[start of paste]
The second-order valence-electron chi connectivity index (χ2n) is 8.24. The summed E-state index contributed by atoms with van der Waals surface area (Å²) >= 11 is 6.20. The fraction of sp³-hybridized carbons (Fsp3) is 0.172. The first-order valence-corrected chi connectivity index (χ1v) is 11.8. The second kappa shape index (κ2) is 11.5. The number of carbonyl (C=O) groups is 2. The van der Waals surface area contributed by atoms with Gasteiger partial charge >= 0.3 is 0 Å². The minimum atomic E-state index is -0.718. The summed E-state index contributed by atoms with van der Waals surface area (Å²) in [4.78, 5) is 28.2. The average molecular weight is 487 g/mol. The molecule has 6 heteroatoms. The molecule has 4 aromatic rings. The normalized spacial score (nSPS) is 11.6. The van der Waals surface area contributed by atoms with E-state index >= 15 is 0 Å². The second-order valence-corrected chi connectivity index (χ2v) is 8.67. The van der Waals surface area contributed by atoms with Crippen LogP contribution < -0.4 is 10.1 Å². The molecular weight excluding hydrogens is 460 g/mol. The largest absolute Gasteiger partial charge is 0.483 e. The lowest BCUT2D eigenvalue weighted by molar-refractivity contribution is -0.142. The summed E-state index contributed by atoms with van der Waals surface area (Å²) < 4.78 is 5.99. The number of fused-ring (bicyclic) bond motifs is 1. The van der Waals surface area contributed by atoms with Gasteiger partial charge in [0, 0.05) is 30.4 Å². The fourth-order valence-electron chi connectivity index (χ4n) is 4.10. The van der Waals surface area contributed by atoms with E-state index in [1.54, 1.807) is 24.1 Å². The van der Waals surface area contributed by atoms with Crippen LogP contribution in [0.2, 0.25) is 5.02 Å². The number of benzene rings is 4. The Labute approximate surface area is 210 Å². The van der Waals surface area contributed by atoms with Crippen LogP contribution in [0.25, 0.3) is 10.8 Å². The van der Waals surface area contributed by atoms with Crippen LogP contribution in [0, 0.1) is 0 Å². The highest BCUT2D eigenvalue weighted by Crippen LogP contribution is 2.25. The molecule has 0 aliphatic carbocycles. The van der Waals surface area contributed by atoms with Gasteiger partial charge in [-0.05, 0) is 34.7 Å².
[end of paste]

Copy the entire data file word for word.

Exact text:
The second-order valence-electron chi connectivity index (χ2n) is 8.24. The summed E-state index contributed by atoms with van der Waals surface area (Å²) >= 11 is 6.20. The fraction of sp³-hybridized carbons (Fsp3) is 0.172. The first-order valence-corrected chi connectivity index (χ1v) is 11.8. The second kappa shape index (κ2) is 11.5. The number of carbonyl (C=O) groups is 2. The van der Waals surface area contributed by atoms with Gasteiger partial charge >= 0.3 is 0 Å². The minimum atomic E-state index is -0.718. The summed E-state index contributed by atoms with van der Waals surface area (Å²) in [4.78, 5) is 28.2. The average molecular weight is 487 g/mol. The molecule has 6 heteroatoms. The molecule has 4 aromatic rings. The normalized spacial score (nSPS) is 11.6. The van der Waals surface area contributed by atoms with E-state index >= 15 is 0 Å². The second-order valence-corrected chi connectivity index (χ2v) is 8.67. The van der Waals surface area contributed by atoms with Crippen LogP contribution < -0.4 is 10.1 Å². The molecular weight excluding hydrogens is 460 g/mol. The largest absolute Gasteiger partial charge is 0.483 e. The lowest BCUT2D eigenvalue weighted by molar-refractivity contribution is -0.142. The summed E-state index contributed by atoms with van der Waals surface area (Å²) < 4.78 is 5.99. The number of fused-ring (bicyclic) bond motifs is 1. The van der Waals surface area contributed by atoms with Gasteiger partial charge in [0, 0.05) is 30.4 Å². The fourth-order valence-electron chi connectivity index (χ4n) is 4.10. The van der Waals surface area contributed by atoms with E-state index in [1.54, 1.807) is 24.1 Å². The van der Waals surface area contributed by atoms with Crippen LogP contribution in [0.2, 0.25) is 5.02 Å². The number of benzene rings is 4. The Labute approximate surface area is 210 Å². The van der Waals surface area contributed by atoms with Crippen LogP contribution in [0.25, 0.3) is 10.8 Å². The van der Waals surface area contributed by atoms with Crippen LogP contribution in [0, 0.1) is 0 Å². The highest BCUT2D eigenvalue weighted by Crippen LogP contribution is 2.25. The molecule has 0 aliphatic carbocycles. The van der Waals surface area contributed by atoms with Gasteiger partial charge in [-0.05, 0) is 34.7 Å².